I just received a fascinating e-mail from Mr. Michael Jones, who addressed me as his Dear Friend, and identified himself as director of his “bank here in the UK.” Mr. Jones was eager to share 30% of the nine million eight hundred pound windfall he had just uncovered… you can fill in the rest. What impressed me the most with Mr. Jones’ kind letter was the fact that there were at least one or two grammatical, spelling or otherwise glaring errors per sentence. I mean, don’t these guys know about Spellcheck?
The whole thing was ridiculous enough for me to want to RSVP, but I resisted that temptation. I simultaneously wanted to Do Something, but my husband assured me the old Nigerian e-mail scam is bigger than I am and it’s not likely I will be able to stop it.
Do people really fall for these things? It must happen. Somebody, I also presume, buys mortgages from telemarketers or they wouldn’t call me up 15 times a day. However, surfing around for more on Mr. Jones and his colleagues I was happy to discover a website that is way ahead of me:
Nigerian scam artists have wised up to the fact that many of us no longer get taken in by the Nigerian email scam from phony government or bank officials offering to split multi-million dollar fortunes or inheritances, or Nigerian scams involving forged overpayment checks that require us to send untraceable money-wires back to them.
So, they’ve developed new ways to try to convince us that their money-grubbing cons are really genuine.
New variations of the so-called Nigerian 419 scam (named for the section of the Nigerian constitution that deals with this crime) appear almost weekly.
Some of them are pretty clever. But with the right degree of healthy skepticism, you can still see through them.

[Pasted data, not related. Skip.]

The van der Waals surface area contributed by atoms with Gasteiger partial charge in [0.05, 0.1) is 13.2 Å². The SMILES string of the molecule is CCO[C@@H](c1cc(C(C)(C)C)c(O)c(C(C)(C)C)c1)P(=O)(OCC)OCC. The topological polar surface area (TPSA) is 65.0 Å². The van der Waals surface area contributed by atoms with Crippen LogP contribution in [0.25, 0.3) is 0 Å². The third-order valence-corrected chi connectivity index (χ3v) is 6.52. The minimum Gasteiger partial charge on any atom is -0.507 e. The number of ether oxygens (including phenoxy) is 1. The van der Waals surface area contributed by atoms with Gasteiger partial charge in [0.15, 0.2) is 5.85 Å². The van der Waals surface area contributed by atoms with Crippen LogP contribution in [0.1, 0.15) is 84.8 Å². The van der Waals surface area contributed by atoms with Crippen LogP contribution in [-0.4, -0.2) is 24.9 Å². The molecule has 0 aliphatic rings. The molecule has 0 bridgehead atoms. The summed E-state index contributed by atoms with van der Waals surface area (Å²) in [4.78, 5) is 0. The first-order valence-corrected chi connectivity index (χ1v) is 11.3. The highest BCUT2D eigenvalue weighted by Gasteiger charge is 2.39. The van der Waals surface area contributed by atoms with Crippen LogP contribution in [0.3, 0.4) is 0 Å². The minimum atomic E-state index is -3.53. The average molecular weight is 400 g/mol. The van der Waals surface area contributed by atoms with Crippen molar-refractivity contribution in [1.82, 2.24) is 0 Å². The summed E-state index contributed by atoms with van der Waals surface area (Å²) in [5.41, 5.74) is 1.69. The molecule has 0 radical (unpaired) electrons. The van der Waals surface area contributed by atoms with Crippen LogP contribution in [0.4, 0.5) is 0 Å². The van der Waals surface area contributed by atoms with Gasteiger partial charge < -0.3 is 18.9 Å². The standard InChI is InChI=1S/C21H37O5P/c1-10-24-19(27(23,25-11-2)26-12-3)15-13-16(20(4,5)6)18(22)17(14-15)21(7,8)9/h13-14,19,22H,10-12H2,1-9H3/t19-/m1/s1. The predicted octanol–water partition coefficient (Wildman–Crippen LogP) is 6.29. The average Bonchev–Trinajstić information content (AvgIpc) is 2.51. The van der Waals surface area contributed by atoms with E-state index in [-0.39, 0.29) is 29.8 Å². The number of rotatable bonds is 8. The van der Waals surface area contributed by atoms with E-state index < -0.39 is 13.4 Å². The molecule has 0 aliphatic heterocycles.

We’ve got the low-down on three new tricks (or variations of existing Nigerian scams) to help you spot them.
After bogus checks, prepare for forged cash.
Those checks that came with letters telling us we’d won a lottery or had been selected to become mystery shoppers are so yesterday.
Today’s Nigerian scammers try to convince us with the “real” thing — $100 bills.
In a new trick, seen for the first time in Kansas in April this year, a scammer sent $3,000 worth of forged bills to a man and asked him to use it to buy a Moneygram.
The victim had been corresponding by email supposedly with a woman in Nigeria. He received the “cash” from a person claiming to be the woman’s uncle, who asked him to send the Moneygram to her so she could come to the US.
He fell for it, but the forgery was spotted at the Moneygram office.
A few days later, a Nevada man tried the same thing, after receiving $3,000 of forged notes. He was told he could keep $500 and tried to buy a $2,500 Moneygram with the remainder.
Action: Watch out for more of these tricks in the coming months. Bluntly, never send Moneygrams on behalf of someone you don’t know, whether you receive cash or a check.
I’m glad to know there’s somebody out there watching. I think I’ll pass on Mr. Jones’ offer.